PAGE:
Like many people in the country, I returned to work this week. After weeks of lazy starts, days gently gardening and undertaking lockdown projects it has come as a bit of a shock.
The 4.30am alarm calls never get any easier to bare and it’s small wonder that my work trousers no longer fit when I normally spend the spring undertaking 6 hour long route marches across farmland while most people are commuting to offices.
This week I have outwitted herds of cows who surrounded me and threatened to lick my hire truck to death, spoken sweet nothings to ponies, wrestled with farm gates and shook up my insides while driving across rutted and lumpy land.
Still, it is great to be back, hearing the calls of the waders, chewing the fat with the farmers (by telephone) and watching as new life gets underway.
Enjoying the solitude while surveying on the marshes.
At the beginning of March few of us could foresee how rapidly life would change for us all.
Indeed for much of the month my work carried on as normal. Visiting sites, talking about land management and anticipating a great spring of wader surveys with the land looking wetter than ever.
At times this month I have thanked my lucky stars at having a job where social isolation is the norm. In fact I have often felt that in order to do much of my job you have to be someone very good at dealing with your own company as I spend long days on my own on the marshes with only the sheep to talk to.
As the month progressed and the impact of the virus on everyone’s life became apparent I still felt that, in my working world at least, I was immune. Right up until the lock down I was spending days wandering fields with skylarks singing overhead and the waves crashing on the shore of the Thames.
Out there, in the fields, life felt normal and panic buying and worries over the health of loved ones seemed many miles away. I have been extremely grateful for every moment out on site this month.
I have also been very grateful to keep working. Throughout March I have been working with Natural England on a fabulous project undertaking assessments on designated sites across North Kent. Most of the sites have RAMSAR, SPA and SSSI status and my role was to visit sites and update the assessment.
This involved looking at the general condition of the land for wintering and breeding wildfowl and waders, undertaking a search for water vole signs and testing water quality for nitrates and phosphates.
Most of the sites were well known to me through my work on the North Kent Marshes Breeding Wader project but I also had the opportunity to visit one or two totally new sites which was a real treat and gave me an insight into how many areas would be suitable for breeding waders given the right advice and management.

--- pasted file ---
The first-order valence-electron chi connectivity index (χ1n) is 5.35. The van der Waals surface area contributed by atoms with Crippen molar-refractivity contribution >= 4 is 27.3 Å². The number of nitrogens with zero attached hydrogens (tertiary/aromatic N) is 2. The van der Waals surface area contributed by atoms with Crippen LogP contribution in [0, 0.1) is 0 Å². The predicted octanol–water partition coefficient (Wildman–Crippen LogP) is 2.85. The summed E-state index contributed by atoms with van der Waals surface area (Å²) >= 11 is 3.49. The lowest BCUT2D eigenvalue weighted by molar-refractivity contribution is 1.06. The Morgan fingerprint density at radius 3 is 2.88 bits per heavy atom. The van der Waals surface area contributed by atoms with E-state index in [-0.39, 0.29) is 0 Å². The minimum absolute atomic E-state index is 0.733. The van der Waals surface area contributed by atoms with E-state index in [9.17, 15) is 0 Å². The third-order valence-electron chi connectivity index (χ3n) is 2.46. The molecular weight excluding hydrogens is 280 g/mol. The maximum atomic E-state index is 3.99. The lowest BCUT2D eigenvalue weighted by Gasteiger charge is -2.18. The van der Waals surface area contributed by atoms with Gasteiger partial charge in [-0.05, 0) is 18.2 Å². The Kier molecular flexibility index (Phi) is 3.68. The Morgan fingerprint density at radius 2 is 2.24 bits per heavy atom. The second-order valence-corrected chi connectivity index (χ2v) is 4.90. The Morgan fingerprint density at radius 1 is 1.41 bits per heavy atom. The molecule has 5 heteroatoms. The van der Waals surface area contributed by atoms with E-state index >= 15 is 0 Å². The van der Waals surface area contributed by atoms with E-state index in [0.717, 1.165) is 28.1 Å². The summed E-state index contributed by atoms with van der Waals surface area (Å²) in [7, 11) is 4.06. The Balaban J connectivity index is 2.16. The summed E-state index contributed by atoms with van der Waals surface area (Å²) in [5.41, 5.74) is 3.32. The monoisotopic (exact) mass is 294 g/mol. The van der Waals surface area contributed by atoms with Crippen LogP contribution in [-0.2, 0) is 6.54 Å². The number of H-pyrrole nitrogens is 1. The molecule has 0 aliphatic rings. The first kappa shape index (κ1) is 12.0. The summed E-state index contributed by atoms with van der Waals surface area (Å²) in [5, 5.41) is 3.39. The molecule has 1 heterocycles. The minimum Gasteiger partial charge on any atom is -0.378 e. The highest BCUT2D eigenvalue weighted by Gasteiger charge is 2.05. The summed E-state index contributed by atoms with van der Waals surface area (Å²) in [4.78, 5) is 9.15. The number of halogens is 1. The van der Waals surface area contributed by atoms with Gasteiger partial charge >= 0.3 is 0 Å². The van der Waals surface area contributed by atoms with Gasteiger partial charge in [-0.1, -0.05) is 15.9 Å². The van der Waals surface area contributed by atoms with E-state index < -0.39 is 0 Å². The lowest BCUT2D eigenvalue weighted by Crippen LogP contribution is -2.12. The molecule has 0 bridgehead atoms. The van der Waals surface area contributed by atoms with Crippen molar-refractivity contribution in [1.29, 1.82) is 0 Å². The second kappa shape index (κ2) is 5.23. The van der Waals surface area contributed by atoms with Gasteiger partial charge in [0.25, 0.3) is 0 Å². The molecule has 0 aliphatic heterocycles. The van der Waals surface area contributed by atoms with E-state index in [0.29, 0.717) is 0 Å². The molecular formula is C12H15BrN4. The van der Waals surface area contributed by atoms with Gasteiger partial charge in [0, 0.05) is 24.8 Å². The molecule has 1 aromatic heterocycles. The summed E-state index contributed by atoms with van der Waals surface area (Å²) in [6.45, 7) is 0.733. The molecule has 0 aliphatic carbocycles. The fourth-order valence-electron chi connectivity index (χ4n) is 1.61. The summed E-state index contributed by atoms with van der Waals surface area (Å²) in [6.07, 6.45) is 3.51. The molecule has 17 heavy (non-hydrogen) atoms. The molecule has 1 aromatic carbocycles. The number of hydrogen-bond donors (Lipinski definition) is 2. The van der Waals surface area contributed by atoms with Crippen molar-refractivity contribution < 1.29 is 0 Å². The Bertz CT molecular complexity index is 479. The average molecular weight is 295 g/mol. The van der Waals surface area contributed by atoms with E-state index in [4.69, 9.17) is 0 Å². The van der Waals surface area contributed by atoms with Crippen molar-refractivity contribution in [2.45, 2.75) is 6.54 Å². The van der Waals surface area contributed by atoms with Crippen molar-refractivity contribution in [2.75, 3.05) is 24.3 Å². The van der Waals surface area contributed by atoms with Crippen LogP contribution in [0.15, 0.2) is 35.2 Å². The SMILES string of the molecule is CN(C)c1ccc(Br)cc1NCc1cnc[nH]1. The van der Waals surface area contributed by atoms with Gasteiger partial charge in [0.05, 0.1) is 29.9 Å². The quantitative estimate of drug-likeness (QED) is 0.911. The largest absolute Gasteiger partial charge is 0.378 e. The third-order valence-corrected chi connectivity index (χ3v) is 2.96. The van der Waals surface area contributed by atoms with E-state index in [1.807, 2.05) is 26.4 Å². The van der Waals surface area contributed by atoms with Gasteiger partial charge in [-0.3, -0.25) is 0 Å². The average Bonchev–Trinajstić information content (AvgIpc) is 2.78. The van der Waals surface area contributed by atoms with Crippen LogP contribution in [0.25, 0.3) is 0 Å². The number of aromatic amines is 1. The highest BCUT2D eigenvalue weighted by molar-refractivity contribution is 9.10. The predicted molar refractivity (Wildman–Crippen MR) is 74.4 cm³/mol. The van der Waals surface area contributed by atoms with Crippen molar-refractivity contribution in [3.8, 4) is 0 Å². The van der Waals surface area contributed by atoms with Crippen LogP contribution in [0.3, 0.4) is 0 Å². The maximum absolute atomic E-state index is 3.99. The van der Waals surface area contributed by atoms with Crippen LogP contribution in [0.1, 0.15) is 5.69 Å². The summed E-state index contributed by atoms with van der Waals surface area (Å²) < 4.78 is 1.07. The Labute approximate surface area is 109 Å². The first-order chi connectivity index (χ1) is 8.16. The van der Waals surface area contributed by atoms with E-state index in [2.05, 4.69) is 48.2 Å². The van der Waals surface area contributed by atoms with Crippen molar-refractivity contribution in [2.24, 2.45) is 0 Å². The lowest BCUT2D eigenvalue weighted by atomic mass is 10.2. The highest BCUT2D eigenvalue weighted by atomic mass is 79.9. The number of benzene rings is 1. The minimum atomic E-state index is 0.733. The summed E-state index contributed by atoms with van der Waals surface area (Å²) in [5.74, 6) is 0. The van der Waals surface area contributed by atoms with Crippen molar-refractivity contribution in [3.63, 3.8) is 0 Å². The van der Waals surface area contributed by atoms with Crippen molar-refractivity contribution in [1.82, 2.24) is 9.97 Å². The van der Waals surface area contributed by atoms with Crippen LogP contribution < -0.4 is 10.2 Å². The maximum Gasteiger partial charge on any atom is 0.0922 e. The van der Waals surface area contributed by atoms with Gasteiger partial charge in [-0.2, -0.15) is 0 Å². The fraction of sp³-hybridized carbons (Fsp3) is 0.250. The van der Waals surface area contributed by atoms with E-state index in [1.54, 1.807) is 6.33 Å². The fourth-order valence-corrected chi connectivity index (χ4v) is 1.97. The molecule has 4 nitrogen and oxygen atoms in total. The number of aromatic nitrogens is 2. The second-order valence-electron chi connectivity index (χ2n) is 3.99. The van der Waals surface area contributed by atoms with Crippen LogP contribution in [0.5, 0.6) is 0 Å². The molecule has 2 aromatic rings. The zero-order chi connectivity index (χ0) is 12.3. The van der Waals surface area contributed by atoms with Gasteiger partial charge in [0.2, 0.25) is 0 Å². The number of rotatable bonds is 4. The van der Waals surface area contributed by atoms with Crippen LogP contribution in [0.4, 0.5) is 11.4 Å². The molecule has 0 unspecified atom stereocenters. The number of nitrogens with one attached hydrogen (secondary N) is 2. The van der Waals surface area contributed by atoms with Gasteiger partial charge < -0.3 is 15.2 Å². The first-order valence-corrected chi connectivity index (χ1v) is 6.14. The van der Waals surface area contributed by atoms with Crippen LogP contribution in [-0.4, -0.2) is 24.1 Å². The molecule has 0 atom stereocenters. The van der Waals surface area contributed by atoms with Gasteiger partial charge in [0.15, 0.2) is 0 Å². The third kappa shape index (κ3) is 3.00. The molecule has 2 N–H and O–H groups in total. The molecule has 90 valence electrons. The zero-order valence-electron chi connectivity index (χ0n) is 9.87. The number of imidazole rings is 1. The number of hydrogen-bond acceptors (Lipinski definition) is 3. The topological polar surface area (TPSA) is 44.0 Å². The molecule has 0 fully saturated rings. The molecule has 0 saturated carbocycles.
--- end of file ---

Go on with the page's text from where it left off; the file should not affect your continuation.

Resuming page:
Luckily all the site visits were completed before the lockdown and the last two weeks have been spent indoors busily typing up the results.
Normally being stuck indoors on a laptop as spring progresses outside would drive me mad but, with travel restricted, even this has given me the opportunity to walk the marshes, if only in my mind. At times the sad news of rising death tolls has been forgotten as in my head I spotted snipe in the rushes or warily eyed the cattle in the next field.
With the opportunity for undertaking my normal survey work currently looking remote I will remember those moments this spring and look forward to a time when I can get back out into the fields again
A couple of weeks ago I joined the Medway Swale Estuary Partnership on a trip up the Medway River looking for litter hotspots and revisiting some of the places that inspired me to write my book On the Marshes.
My beloved Micra has had a reprieve. Just when I felt sure I would have to scrap it and had found a wonderful company that organises this for you and gives the profit to charity, then it has been saved by the only person in Kent who loves their Micra’s more than me.
One of my blessed marshland farmer’s has bought it for his collection and it will now serve out it’s retirement living in his hay barn and being driven across the farm. This seems a fitting place for the car that I slept in when completing my journey for my book On the Marshes. In recent years the car has had more celebrity status than me so I am glad I have found it a good home.
The hair’s gone crazy but the scenery’s atmospheric at Dan’s Dock on the Isle of Sheppey.
On the Marshes Walk,
August 10th 2019,
10.00am – 12.00pm,
Elmley Nature Reserve
As part of the Sheppey Shorelines Festival I am taking a morning stroll around this lesser known part of the Elmley Nature Reserve. Join me as I relive my daddy-long-leg horror on Elmley Hill and tell you a little about the history and wildlife of this lesser known corner of Sheppey.
The walk is free but the Elmley Conservation Trust request a £5 parking charge.
Booking Essential – email email@example.com to book a place.
Join me for a stroll at dusk across the RSPB reserve at Northward Hill in Kent where I reminisce in the cherry orchard and hope to catch a glimpse of the spectacular rook roost.
New Year’s resolutions have started early and I have created my first Nature Notes vlog. Follow me on a tour of St Mary’s Church, Lower Higham. It was here I began and ended my book On the Marshes. I plan to do many more of these tours in the next few months so keep your eyes peeled.
Mark Avery and I swapped books at the recent Kent Ornithological Society conference where we were both speaking and has kindly put a review by Ian Carter on his blog. Mark’s book, Inglorious, is next on my reading list and no doubt I will return the favour.
Read the view here
Join me and writer Peggy Riley for a glass of prosecco and a chat at Harbour Books in Whitstable this Thursday.
So excited to see my book in paperback. It looks great. Now better crack on with the new book!!!